It’s been one month exactly since my last blog. A handful of things have happened since then.
I had my wisdom teeth removed, developed dry socket in the worst one, and am slowly recovering– still on a 95% liquid diet*.
I decided to go ahead and take the plunge into a business plan for my website so I can sell things. If you want to preview the site before it goes public, I would greatly appreciate your feedback. Just shoot me a message somehow and I’ll give you the password.
Finally mustered the courage to visit Public Space One, enjoyed a little show and their art gallery.
I learned a lot about water-based screen-printing, via some tearful trial-and-error sessions. Ultimately have decided to only do one-color textile prints with current set-up. Am totally fine with that.
Saw Fred Wiseman’s documentary Ex Libris with the Hubble at FilmScene. Very cool experience– it was put on by the library and the theater, so a magical smooshing together of his favorite things. :)
I won a scholarship to take a Mokuhanga workshop at the Iowa City Press Coop, and I am just beyond excited about that.
I got myself a presentation date with 1 Million Cups in Cedar Rapids– Wednesday, April 18th. I’ll be showing the good folks my ideas, goals, and challenges, and hopefully getting some constructive feedback for the biz.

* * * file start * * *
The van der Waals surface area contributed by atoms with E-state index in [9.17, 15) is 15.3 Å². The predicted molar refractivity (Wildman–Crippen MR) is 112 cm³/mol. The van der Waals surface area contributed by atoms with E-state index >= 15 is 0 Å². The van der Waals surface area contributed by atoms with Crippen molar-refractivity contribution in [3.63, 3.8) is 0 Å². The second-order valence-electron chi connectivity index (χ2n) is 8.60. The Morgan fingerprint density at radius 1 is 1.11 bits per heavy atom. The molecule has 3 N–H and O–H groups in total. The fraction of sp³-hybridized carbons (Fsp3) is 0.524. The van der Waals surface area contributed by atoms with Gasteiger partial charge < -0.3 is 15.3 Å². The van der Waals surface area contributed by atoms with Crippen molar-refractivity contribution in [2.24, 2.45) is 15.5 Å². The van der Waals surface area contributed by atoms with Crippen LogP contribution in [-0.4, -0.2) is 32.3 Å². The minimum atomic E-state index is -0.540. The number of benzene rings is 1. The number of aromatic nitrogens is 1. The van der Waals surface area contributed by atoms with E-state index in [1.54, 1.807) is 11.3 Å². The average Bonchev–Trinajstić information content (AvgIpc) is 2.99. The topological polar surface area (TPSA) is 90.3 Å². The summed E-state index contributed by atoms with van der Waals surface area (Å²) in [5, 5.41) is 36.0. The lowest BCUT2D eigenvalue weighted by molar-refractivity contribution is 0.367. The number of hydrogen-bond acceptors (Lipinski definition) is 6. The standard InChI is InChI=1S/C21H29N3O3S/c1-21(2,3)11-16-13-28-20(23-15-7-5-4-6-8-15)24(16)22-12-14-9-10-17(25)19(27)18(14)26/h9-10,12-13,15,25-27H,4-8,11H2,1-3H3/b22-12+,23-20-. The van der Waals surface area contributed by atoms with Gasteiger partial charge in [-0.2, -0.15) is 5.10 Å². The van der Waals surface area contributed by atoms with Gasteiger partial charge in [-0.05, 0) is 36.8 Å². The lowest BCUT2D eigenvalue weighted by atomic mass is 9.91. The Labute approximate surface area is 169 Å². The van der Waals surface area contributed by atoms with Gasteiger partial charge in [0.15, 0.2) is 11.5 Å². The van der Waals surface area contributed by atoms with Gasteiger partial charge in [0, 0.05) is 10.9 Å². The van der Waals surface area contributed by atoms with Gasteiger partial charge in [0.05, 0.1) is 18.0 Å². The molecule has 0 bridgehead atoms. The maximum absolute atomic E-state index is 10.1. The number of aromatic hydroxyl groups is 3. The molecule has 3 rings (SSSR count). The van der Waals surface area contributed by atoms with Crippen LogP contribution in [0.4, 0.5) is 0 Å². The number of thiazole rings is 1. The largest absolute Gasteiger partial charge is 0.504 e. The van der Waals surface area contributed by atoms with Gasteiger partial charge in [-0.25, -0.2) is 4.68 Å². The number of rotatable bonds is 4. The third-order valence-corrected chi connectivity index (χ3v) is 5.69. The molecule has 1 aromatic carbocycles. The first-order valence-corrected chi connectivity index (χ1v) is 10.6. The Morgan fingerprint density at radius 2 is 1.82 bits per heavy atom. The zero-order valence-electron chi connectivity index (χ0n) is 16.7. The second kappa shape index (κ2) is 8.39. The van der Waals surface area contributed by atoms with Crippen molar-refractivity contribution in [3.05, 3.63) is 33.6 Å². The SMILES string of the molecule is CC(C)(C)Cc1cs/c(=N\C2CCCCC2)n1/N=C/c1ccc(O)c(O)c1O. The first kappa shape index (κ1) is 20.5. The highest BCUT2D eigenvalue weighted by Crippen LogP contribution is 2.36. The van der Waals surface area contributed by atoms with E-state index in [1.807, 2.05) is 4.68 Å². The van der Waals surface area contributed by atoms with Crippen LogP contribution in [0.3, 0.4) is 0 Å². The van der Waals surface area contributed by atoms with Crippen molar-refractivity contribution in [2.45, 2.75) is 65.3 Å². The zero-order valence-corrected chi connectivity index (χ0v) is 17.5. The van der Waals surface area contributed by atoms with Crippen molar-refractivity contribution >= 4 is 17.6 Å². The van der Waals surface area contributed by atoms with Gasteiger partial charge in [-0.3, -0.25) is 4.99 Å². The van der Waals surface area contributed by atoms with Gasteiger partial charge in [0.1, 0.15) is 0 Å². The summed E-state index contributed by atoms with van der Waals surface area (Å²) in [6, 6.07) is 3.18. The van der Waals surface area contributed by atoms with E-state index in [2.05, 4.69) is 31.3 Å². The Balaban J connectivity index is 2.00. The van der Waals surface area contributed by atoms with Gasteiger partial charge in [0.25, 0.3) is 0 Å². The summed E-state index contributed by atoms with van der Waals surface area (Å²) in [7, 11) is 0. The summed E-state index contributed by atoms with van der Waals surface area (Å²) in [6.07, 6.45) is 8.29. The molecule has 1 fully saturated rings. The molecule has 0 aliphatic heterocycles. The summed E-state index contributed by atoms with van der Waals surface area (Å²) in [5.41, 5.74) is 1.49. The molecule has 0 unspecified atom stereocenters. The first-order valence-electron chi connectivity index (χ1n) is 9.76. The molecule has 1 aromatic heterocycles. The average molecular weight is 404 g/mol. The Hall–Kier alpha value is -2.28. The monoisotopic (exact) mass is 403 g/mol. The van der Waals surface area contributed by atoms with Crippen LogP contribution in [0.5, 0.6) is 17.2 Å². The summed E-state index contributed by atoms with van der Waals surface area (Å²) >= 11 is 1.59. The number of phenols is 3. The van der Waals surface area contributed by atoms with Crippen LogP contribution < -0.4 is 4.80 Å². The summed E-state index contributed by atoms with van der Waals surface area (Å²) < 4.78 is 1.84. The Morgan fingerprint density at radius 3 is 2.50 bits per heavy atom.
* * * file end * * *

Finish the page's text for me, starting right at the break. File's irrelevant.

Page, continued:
And I’m making some friends! I feel like I’m slowly (so slowly) settling into the slow and somber social scene* of Iowa. It’s been a rough transition, to say the fucking least. It’s been difficult for both of us, but in different ways. Adam has the opportunity (whether he takes it or not) to make connections/form friendships with his classmates, frolicsome fellow cinephiles at FilmScene– be they coworkers or patrons– and also work buddies from the library. I, on the other hand, have tried super hard to stay away from the crowd that I’m automatically attracted to (service industry alcoholic chain-smokers*, my brethren), and instead lean out of my comfort zone and try to make friends with people who are.. well, intentionally maturing. AND IT’S FUCKING DIFFICULT AF. But the more therapy I’m going to and the less anxious I’m feeling, the easier it’s getting to make those connections, and I’m happy to say that I’ve made a few. They’re little baby connections* that are obviously going to require care and time, but– come to find out– that’s actually the way it’s supposed to work.